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Bullets From Bangkok
Mr Lim, a third generation Chinese Thai, and his family manage to keep their 20-year-old, rundown ‘kirana’ shop open despite poor sales. Last year, in this now affluent part of Bangkok’s Klong Toey district, a brightly-lit 7-Eleven convenience store, open 24 hours, sprang up right opposite his home-cum-shop, and now has a steady flow of customers. Lim doesn’t entirely blame these “Sevens”, as they are known here, for the decline of his business. He notes a larger change in the architecture of the locality and the wider city itself. “There were only a few high-rise condos in this area 15-20 years ago. The last 10 years have seen a noisy, dusty construction boom.” Scores of apartment blocks have come up in the area, formerly on the margins of tourist-infested Sukhumvit Road. “These residents would rather go to Tesco or Big C, the two largest multi-brand retail chains in Thailand today.”
In the next soi (street) is Daily Needs, an Indian shop run by a family of Thai Sikhs, whose sales have increased at an impressive pace in the past five years. It serves the many Thai-Indians and expat Indians living in this area, saving them a lot of trouble procuring their dal, atta, spices, even Indian veggies. It expanded last year, now retailing sweets and savouries, even samosa and chat. Mrs Narang, a Thai citizen, remarks with a smile, “No supermarket, not even the Sevens, offers that in all of Bangkok.” She buys fresh food and veggies at a weekly market or a wet-market and only visits the supermarkets for packaged food and “cleaner” chicken. And most vendors of the famous Thai ‘street food’ sector—some 300,000 roadside eateries and small restaurants— still get almost all their fresh vegetables, meat and fish from large ‘talats’ or wholesale wet-markets and the sauces, rice and noodles from hypermarkets.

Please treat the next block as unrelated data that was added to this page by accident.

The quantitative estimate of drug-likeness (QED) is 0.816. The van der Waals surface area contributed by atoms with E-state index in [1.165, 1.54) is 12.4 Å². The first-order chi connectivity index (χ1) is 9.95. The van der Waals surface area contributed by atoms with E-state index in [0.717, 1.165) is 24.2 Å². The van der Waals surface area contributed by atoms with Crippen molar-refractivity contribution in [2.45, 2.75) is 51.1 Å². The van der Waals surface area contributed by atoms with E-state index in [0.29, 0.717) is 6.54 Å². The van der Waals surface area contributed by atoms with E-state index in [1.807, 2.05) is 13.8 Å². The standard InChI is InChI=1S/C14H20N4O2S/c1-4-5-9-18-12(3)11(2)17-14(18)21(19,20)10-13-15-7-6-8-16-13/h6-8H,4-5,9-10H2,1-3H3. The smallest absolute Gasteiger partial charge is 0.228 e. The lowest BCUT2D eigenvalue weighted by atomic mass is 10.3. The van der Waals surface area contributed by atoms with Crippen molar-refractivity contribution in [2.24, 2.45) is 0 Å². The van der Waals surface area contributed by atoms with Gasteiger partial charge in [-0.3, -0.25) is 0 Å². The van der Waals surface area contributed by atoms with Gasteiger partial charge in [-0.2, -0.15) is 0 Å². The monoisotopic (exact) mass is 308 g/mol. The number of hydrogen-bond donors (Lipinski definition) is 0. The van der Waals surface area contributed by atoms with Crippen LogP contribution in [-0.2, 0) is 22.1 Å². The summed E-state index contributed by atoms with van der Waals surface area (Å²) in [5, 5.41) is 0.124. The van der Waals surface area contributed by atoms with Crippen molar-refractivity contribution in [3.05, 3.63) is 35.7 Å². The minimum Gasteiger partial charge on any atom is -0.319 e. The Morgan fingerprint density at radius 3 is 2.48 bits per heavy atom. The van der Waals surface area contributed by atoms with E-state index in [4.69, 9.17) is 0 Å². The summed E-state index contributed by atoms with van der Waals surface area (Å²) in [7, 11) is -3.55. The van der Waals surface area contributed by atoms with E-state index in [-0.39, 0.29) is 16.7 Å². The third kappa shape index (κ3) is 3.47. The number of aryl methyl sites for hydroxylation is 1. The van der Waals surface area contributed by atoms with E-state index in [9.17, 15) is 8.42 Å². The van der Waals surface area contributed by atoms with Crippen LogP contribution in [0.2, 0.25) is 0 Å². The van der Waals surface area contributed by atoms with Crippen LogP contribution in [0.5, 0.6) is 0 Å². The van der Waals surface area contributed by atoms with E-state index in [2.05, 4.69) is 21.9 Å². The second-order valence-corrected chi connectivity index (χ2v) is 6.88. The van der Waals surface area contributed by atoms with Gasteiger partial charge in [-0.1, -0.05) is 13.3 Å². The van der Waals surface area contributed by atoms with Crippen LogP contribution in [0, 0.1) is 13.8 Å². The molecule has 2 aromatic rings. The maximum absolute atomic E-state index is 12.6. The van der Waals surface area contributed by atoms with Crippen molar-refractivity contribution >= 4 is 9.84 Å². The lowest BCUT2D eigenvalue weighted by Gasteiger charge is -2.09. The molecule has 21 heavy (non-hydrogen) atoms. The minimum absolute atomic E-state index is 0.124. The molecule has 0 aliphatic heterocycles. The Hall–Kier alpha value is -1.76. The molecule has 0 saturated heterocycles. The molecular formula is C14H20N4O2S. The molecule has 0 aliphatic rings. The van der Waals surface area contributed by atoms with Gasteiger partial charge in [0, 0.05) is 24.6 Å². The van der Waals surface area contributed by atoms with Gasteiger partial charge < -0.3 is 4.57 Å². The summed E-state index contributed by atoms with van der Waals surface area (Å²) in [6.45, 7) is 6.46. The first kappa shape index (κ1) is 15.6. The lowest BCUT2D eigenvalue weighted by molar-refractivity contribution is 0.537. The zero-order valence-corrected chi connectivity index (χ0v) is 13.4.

Suthira, a mother of two from a high-income household, shops at an upscale supermarket less than a mile from home, where imported farm products include perfectly shaped, 300 gram apples from Japan sold at an equivalent of $6 a piece and local fruits and vegetables at several times the price offered at a wet-market close by. She is, however, discerning in her weekly purchases. “I go with a clear list of grocery items and don’t get distracted by the promotions,” she says. “In this humid weather, I enjoy my visit to this air-conditioned place, and you know what, since I spend at least a 1,000 Baht they provide free home delivery within a couple of hours. Isn’t that attractive?”
At roughly 300 stores per million people (similar to Malaysia and Singapore), compared to an average of 50 in Vietnam or Indonesia, plus online shopping, the Thai multi-brand retail scenario is comparable to that in the US or west Europe. All its formats permeate the city: cash and carry (usually wholesale), monstrous hypermarkets, supermarkets, smaller “express” shops, the ubiquitous “Sevens” and their main competitor, Family Mart, that dot almost every Bangkok soi. Big retail currently handles close to half the total value of a retail trade worth around $480 billion. Wet-markets and traditional grocery stores account for the other half, but with a relatively lower rate of growth, this share is projected to fall.
MNCs like Tesco (UK) and Grand Casino (France)—though curiously not Walmart—found an easy entry into the Thai retail ecosystem after the 1997 financial crisis. FDI rules from the ’70s, when Thailand was under military rule, allowed foreign equity over 50 per cent, with a high discretionary element in permissions. Legislation in 1999—in the wake of the crisis—repealed that and permitted foreign firms to hold up to 60 per cent of equity, with a caveat to ensure there were Thai companies competing in the sector.
Thailand was unable to resist FDI due to a financial crisis. India, with the second largest Asian market, need not rush.